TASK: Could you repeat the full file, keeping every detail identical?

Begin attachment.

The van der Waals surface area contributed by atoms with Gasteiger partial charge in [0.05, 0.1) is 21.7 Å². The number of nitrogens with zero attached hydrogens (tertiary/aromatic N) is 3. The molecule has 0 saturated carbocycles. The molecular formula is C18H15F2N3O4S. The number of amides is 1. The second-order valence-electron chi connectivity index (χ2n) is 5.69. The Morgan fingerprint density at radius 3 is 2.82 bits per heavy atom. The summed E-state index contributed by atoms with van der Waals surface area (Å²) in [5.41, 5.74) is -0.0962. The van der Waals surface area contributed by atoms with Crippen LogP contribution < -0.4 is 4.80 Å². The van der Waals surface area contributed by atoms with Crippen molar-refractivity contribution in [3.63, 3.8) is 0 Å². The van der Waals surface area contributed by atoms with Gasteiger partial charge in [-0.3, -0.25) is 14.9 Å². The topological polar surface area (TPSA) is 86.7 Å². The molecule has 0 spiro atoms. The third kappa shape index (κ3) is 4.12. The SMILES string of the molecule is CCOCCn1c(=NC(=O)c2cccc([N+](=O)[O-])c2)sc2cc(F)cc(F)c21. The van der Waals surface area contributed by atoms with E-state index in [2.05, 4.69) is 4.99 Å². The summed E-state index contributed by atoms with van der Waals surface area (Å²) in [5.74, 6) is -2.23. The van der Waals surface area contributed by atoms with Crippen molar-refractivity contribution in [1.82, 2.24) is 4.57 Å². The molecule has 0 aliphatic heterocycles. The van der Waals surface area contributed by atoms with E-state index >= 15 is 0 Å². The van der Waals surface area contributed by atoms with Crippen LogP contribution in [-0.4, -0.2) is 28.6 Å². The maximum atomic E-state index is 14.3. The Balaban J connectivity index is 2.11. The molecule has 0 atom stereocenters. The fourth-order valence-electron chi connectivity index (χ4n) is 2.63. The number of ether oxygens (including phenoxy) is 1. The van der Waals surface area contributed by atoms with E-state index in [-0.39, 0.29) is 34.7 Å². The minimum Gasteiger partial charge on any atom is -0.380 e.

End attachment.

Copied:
The van der Waals surface area contributed by atoms with Gasteiger partial charge in [0.05, 0.1) is 21.7 Å². The number of nitrogens with zero attached hydrogens (tertiary/aromatic N) is 3. The molecule has 0 saturated carbocycles. The molecular formula is C18H15F2N3O4S. The number of amides is 1. The second-order valence-electron chi connectivity index (χ2n) is 5.69. The Morgan fingerprint density at radius 3 is 2.82 bits per heavy atom. The summed E-state index contributed by atoms with van der Waals surface area (Å²) in [5.41, 5.74) is -0.0962. The van der Waals surface area contributed by atoms with Crippen LogP contribution < -0.4 is 4.80 Å². The van der Waals surface area contributed by atoms with Crippen molar-refractivity contribution in [3.63, 3.8) is 0 Å². The van der Waals surface area contributed by atoms with Gasteiger partial charge in [-0.3, -0.25) is 14.9 Å². The topological polar surface area (TPSA) is 86.7 Å². The molecule has 0 spiro atoms. The third kappa shape index (κ3) is 4.12. The SMILES string of the molecule is CCOCCn1c(=NC(=O)c2cccc([N+](=O)[O-])c2)sc2cc(F)cc(F)c21. The van der Waals surface area contributed by atoms with E-state index in [2.05, 4.69) is 4.99 Å². The summed E-state index contributed by atoms with van der Waals surface area (Å²) in [5.74, 6) is -2.23. The van der Waals surface area contributed by atoms with Crippen molar-refractivity contribution in [1.82, 2.24) is 4.57 Å². The molecule has 0 aliphatic heterocycles. The van der Waals surface area contributed by atoms with E-state index >= 15 is 0 Å². The van der Waals surface area contributed by atoms with Crippen LogP contribution in [-0.4, -0.2) is 28.6 Å². The maximum atomic E-state index is 14.3. The Balaban J connectivity index is 2.11. The molecule has 0 atom stereocenters. The fourth-order valence-electron chi connectivity index (χ4n) is 2.63. The number of ether oxygens (including phenoxy) is 1. The van der Waals surface area contributed by atoms with E-state index in [-0.39, 0.29) is 34.7 Å². The minimum Gasteiger partial charge on any atom is -0.380 e.